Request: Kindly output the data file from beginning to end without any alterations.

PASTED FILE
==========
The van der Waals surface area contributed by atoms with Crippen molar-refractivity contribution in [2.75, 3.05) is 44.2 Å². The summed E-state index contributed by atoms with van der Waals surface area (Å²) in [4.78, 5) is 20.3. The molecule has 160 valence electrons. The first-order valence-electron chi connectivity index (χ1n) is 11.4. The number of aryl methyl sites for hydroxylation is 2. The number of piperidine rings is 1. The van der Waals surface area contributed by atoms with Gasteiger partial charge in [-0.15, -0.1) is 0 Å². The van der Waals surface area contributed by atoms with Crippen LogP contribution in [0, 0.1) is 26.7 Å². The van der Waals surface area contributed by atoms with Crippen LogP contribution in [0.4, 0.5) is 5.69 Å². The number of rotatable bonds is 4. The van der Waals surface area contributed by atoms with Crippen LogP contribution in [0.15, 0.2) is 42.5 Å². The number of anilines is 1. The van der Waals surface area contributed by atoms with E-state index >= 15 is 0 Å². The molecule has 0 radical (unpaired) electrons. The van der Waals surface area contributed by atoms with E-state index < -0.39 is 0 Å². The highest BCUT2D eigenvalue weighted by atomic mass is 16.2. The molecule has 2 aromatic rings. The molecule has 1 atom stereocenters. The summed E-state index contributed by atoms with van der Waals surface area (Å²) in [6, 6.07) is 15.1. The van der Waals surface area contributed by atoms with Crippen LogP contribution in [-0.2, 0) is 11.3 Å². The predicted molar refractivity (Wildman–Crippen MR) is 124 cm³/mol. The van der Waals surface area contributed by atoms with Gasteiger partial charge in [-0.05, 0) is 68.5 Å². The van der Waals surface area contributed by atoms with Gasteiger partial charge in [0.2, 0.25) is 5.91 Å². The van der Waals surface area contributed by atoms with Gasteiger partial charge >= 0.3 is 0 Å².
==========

The van der Waals surface area contributed by atoms with Crippen molar-refractivity contribution in [2.75, 3.05) is 44.2 Å². The summed E-state index contributed by atoms with van der Waals surface area (Å²) in [4.78, 5) is 20.3. The molecule has 160 valence electrons. The first-order valence-electron chi connectivity index (χ1n) is 11.4. The number of aryl methyl sites for hydroxylation is 2. The number of piperidine rings is 1. The van der Waals surface area contributed by atoms with Gasteiger partial charge in [-0.15, -0.1) is 0 Å². The van der Waals surface area contributed by atoms with Crippen LogP contribution in [0, 0.1) is 26.7 Å². The van der Waals surface area contributed by atoms with Crippen LogP contribution in [0.4, 0.5) is 5.69 Å². The number of rotatable bonds is 4. The van der Waals surface area contributed by atoms with Crippen LogP contribution in [0.15, 0.2) is 42.5 Å². The number of anilines is 1. The van der Waals surface area contributed by atoms with E-state index >= 15 is 0 Å². The molecule has 0 radical (unpaired) electrons. The van der Waals surface area contributed by atoms with E-state index < -0.39 is 0 Å². The highest BCUT2D eigenvalue weighted by atomic mass is 16.2. The molecule has 2 aromatic rings. The molecule has 1 atom stereocenters. The summed E-state index contributed by atoms with van der Waals surface area (Å²) in [6, 6.07) is 15.1. The van der Waals surface area contributed by atoms with Crippen LogP contribution in [-0.2, 0) is 11.3 Å². The predicted molar refractivity (Wildman–Crippen MR) is 124 cm³/mol. The van der Waals surface area contributed by atoms with Gasteiger partial charge in [-0.05, 0) is 68.5 Å². The van der Waals surface area contributed by atoms with Gasteiger partial charge in [0.2, 0.25) is 5.91 Å². The van der Waals surface area contributed by atoms with Gasteiger partial charge >= 0.3 is 0 Å².